Get a Drink at the Best Airplane Bar in the Sky Before it Disappears

Airplane Bar

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It may feel like plane seats are getting smaller and smaller every year. Yet if you want to live large and drink cocktails at a bar while hurtling 550 mph through the air, you’ve got a surprising amount of options.

Virgin Atlantic has an onboard bar for almost all its business class passengers. Emirates, of Jennifer Aniston commercial fame, has a bar for first and business class flyers. So does Etihad, a fellow United Arab Emirates airline. You can even stretch out with a drink in a dedicated lounge on some Korean Air jets. Yet one blows them all out of the water: the bars on board the Airbus A380s flown by Qatar Airways.


Airplane Bar


Just look at that. There’s a dedicated bartender who will pour you a glass of champagne or whip up whatever drink you’re craving while you stretch your legs. There’s seating along both sides of the cabin, along with the ample bar space covered in snacks. The whole space is quiet and spacious, beautifully lit and tastefully designed.

But sadly, these won’t be around for much longer. Qatar Airways CEO Akbar Al Baker told Aviation Analyst said it will get rid of these massive planes, onboard bar and all, starting as soon as 2024.

“For the A380s, on the 10th anniversary, we will retire them,” Al Baker said. “Once we have paid our financial obligations, they will go.”

Qatar has 10 of these planes in its fleet, the first four of which it received in 2014, the last of which it got in 2018. So these big, beautiful planes likely won’t be in service for too much longer.

That’s a shame, as this is the only plane with Qatar’s outstanding bar on board. It’s also the only plane in Qatar’s fleet that has a first class seat, which is one of the most luxurious first class seats in the world.


Airplane Bar


But it’s a sign of the times for the troubled whale jet. Airbus announced Thursday it will shut down A380 production entirely by 2021.

And that’s bad news for airplane bars as a whole. With few exceptions, only the A380s are big enough to support these awesome, in-air gathering spaces.


How to Fly Qatar Airways and Drink at the Bar

Bad news for the A380, but it’s not all bad news here. You’ve still got time to check “drinking champagne at the swankiest bar in the sky” off your bucket list. And there’s an easy way to do it with miles.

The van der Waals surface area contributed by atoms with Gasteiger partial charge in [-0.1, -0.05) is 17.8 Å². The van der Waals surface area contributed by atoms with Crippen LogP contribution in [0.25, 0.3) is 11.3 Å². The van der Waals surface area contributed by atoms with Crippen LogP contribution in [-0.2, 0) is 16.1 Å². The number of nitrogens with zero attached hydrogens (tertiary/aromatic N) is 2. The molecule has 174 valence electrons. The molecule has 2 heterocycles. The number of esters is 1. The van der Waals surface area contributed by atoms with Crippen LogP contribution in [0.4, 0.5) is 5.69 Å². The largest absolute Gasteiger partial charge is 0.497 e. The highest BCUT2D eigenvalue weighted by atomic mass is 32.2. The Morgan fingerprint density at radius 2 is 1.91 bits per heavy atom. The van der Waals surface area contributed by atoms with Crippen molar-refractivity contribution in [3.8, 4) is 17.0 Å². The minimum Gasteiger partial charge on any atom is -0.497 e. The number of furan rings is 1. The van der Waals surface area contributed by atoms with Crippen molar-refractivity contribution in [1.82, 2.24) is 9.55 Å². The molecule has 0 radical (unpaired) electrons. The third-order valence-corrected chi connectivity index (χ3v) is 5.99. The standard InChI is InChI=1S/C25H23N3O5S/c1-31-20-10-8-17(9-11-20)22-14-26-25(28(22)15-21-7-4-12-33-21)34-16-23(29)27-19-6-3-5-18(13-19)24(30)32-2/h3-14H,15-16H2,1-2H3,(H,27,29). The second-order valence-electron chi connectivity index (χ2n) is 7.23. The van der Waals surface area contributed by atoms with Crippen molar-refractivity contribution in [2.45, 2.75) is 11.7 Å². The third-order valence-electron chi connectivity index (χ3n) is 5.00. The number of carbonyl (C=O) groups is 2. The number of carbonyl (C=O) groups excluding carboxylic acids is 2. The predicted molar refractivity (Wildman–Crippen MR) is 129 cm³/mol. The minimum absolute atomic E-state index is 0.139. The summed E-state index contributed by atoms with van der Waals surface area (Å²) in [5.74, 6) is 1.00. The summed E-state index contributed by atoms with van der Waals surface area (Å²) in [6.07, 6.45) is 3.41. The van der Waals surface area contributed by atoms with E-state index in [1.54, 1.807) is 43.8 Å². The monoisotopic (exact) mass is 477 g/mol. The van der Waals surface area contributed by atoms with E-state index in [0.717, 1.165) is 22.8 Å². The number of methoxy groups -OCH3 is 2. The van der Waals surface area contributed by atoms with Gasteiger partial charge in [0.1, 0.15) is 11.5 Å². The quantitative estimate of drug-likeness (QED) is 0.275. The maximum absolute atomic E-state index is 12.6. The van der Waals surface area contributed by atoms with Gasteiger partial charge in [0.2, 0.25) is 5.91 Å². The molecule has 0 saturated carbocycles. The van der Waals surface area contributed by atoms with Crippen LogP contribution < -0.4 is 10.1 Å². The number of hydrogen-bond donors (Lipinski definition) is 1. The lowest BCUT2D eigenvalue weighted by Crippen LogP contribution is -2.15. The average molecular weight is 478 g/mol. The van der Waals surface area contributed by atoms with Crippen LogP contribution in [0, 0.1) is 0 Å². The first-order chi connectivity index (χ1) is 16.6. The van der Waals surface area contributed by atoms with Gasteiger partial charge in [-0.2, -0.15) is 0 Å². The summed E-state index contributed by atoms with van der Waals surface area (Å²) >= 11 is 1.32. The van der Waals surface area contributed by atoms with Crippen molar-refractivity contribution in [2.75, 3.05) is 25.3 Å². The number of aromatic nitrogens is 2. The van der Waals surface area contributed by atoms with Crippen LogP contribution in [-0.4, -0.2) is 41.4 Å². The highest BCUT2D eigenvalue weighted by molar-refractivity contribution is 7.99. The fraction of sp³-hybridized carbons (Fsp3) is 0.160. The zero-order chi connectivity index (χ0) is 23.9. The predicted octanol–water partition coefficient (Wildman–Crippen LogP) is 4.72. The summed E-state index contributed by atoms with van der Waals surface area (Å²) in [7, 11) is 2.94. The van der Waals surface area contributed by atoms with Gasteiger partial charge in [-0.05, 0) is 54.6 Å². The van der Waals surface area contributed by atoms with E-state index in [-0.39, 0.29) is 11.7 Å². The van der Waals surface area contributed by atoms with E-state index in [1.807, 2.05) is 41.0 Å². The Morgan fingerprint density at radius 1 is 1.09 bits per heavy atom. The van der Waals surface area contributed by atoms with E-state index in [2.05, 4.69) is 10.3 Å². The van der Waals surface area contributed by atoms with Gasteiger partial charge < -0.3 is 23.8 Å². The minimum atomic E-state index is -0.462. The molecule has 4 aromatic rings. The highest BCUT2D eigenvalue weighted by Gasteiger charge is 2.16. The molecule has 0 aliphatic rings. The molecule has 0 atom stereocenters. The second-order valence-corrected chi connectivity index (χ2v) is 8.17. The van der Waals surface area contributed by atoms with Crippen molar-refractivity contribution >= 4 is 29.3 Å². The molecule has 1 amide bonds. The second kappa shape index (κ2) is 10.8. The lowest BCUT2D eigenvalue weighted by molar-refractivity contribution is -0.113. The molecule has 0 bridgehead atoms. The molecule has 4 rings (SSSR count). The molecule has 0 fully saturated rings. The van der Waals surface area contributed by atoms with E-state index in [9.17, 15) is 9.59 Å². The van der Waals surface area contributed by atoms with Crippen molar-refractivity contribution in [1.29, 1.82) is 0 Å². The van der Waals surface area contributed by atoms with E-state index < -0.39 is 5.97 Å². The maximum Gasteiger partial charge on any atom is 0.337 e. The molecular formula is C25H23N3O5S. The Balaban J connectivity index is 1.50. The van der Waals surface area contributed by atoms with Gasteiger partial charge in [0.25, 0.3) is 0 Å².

Qatar flies the Airbus A380 with these onboard bars out of its Doha (DOH) hub to a handful of major cities. Unfortunately, none of these fly in and out of the U.S., so you’ll need to squeeze it into a longer trip. Note that by the end of March, it will stop flying to Bangkok (BKK) and instead fly to Frankfurt (FRA).



You can only sidle up to the bar when flying business or first class, and those tickets aren’t cheap. Expect to fork over a few thousand dollars each way. But you’re thrifty – you’re not using cash.

You’re using American Airlines AAdvantage miles. Thanks to their partnership through the Oneworld Alliance, you can book these flights with AAdvantage miles online. And you can do it for as few as 40,000 AAdvantage miles.

  • Bangkok (BKK) to/from Doha (DOH): 40,000 miles  Business Class, 50,000 miles First Class
  • Guangzhou (CAN) to/from Doha (DOH): 40,000 miles Business Class, 50,000 miles First Class
  • Paris-Charles de Gaulle (CDG) to/from Doha (DOH): 42,500 miles Business Class, 62,500 miles First Class
  • London-Heathrow (LHR) to/from Doha (DOH): 42,500 miles Business Class, 62,500 miles First Class
  • Sydney (SYD) to/from Doha (DOH): 80,000 miles Business Class, 100,000 miles First Class
  • Melbourne (MEL) to/from Doha (DOH): 80,000 miles Business Class, 100,000 miles First Class
  • Perth (PER) to/from Doha (DOH): 80,000 miles Business Class, 100,000 miles First Class


Bottom Line

You’ve still got a few years to drink at this awesome airborne bar, but time is ticking away. If this is on your checklist, get those American AAdvantage miles and make it happen before it’s too late!


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Editorial Note: Any opinions, analyses, reviews, or recommendations expressed in this article are those of the author’s alone, and have not been reviewed, approved, or otherwise endorsed by any card issuer.

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